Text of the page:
A related question is the extent to which available antidepressants independently and specifically improve cognitive functions in adults with MDD. Indeed, it would be expected that improvement in MDD symptoms would be accompanied by an improvement in overall cognitive performance. However, that would not establish direct and independent effects on cognitive measures. Emerging evidence indicates that some antidepressants have direct and independent effects on domains of cognitive function. Unfortunately, most antidepressants have not been subjected to sufficient scrutiny in this regard and, as a consequence, it is unknown whether most antidepressants are directly pro-cognitive. In addition to antidepressants, there is an interest in a variety of treatments as to whether they may improve cognitive functions (eg, psychostimulants, Modafinil, R-Modafinil), with insufficient evidence, again, for any conclusions.11 In addition, there is tremendous interest in whether cognitive-behavioural strategies, cognitive remediation, and/or neuromodulatory approaches (eg, r-transcranial magnetic stimulation) positively affect cognitive functions.
Cognitive Function Assessment
The gold-standard approach to assessing cognitive functions is a comprehensive neuropsychological evaluation. Such an approach, however, does not comport with busy office practice. In addition, timely access, as well as affordable price, may also be barriers for many individuals. Consequently, there is a need for a freely accessible, patient-administered, brief, computerized cognitive assessment that can provide actionable information. The recently validated THINC-it tool is the first such tool that satisfies psychometric properties required (eg, sensitivity, temporal reliability, specificity) that is also freely available for download. The THINC-it tool provides information as to whether the patient with MDD has cognitive dysfunction and, if so, to what extent is the cognitive dysfunction expressed as a standard deviation reduction. An advantage of the THINC-it tool is that includes both subjective and objective measures of cognitive function, which is critical, as these measures are not correlated, with the former being closely associated with depression symptom severity.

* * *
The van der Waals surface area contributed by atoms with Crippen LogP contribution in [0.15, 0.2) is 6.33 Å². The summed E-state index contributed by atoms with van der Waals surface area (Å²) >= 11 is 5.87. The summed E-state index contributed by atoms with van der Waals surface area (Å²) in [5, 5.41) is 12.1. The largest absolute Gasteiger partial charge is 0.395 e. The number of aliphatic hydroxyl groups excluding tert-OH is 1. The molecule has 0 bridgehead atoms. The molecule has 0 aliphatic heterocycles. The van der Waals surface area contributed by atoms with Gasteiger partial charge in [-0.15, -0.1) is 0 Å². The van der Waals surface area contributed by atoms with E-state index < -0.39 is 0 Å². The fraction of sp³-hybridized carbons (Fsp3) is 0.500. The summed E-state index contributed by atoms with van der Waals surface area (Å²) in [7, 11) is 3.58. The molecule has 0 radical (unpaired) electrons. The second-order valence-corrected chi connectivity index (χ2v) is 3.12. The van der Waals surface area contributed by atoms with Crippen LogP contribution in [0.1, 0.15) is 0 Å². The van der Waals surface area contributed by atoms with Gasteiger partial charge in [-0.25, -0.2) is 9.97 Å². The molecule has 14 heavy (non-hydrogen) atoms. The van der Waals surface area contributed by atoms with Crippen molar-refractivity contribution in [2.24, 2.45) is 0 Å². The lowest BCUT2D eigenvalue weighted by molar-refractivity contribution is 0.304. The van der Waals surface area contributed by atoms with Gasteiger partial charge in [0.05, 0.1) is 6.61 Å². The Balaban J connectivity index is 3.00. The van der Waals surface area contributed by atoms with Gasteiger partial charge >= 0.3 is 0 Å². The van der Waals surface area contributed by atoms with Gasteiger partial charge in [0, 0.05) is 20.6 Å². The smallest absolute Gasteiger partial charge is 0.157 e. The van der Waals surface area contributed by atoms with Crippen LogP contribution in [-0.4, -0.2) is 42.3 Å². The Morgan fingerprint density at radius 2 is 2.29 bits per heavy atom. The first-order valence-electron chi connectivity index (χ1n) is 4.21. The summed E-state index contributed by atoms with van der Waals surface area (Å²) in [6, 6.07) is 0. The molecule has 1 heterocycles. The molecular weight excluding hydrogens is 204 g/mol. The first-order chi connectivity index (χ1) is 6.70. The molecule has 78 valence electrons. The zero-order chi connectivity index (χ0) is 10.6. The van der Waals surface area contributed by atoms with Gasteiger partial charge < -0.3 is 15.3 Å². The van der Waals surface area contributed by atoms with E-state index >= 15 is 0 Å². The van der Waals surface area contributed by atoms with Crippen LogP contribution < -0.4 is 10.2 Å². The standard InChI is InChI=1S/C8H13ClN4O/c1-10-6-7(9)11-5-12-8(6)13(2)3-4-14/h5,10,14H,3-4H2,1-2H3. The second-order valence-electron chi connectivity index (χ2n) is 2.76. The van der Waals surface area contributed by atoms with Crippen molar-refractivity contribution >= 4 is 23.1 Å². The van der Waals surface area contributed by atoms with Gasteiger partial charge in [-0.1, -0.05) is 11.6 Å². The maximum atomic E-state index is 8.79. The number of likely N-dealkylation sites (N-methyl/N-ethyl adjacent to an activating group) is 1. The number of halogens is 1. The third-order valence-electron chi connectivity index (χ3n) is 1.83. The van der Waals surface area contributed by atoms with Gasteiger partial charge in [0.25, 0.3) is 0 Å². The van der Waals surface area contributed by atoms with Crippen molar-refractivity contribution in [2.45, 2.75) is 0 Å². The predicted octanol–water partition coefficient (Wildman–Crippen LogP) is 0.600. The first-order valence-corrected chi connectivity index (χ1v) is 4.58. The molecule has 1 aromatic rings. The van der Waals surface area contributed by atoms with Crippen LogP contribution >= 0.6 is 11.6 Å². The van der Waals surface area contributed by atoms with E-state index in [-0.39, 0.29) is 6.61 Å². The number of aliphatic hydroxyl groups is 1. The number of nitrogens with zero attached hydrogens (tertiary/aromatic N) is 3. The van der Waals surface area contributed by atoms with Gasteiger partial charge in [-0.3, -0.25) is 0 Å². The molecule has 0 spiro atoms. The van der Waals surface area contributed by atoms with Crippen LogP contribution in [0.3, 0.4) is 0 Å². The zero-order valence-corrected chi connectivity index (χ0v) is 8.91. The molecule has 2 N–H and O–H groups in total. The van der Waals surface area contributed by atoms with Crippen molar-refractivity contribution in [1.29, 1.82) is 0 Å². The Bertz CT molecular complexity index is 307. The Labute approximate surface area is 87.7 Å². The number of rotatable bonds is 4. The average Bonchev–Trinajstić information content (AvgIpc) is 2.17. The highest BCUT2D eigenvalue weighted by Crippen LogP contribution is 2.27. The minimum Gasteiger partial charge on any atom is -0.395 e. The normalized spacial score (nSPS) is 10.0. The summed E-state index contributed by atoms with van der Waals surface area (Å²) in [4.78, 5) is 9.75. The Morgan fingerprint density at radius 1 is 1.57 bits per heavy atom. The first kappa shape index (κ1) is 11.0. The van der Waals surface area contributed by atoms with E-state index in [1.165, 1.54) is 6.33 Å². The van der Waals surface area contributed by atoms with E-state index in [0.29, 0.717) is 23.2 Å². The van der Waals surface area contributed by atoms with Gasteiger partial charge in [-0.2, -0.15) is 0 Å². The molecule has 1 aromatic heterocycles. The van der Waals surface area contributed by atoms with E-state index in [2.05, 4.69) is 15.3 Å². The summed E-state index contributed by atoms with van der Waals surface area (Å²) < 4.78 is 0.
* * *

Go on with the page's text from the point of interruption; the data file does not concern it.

The recently completed Florida Medicaid Guidelines for the treatment of adults with MDD recommend assessing cognitive functions in MDD.12 Pragmatic approaches to the prevention/treatment of cognitive dysfunction in MDD are to treat MDE symptoms to remission, prevent recurrence of illness, target comorbidities, discontinue anti-cognitive medications, restore normal sleep rhythms, and the encouragement of healthy lifestyle and exercise. Over the next decade, it is expected that several treatments will become available that may be able to target cognitive functions directly, which would be a welcome addition.
It is tempting to speculate that treatments that are pro-cognitive may also have anti-suicide properties insofar as the pro-cognitive profile may have salutary effects on hot cognitive functions and/or may reduce impulsivity, which is subserved by executive function.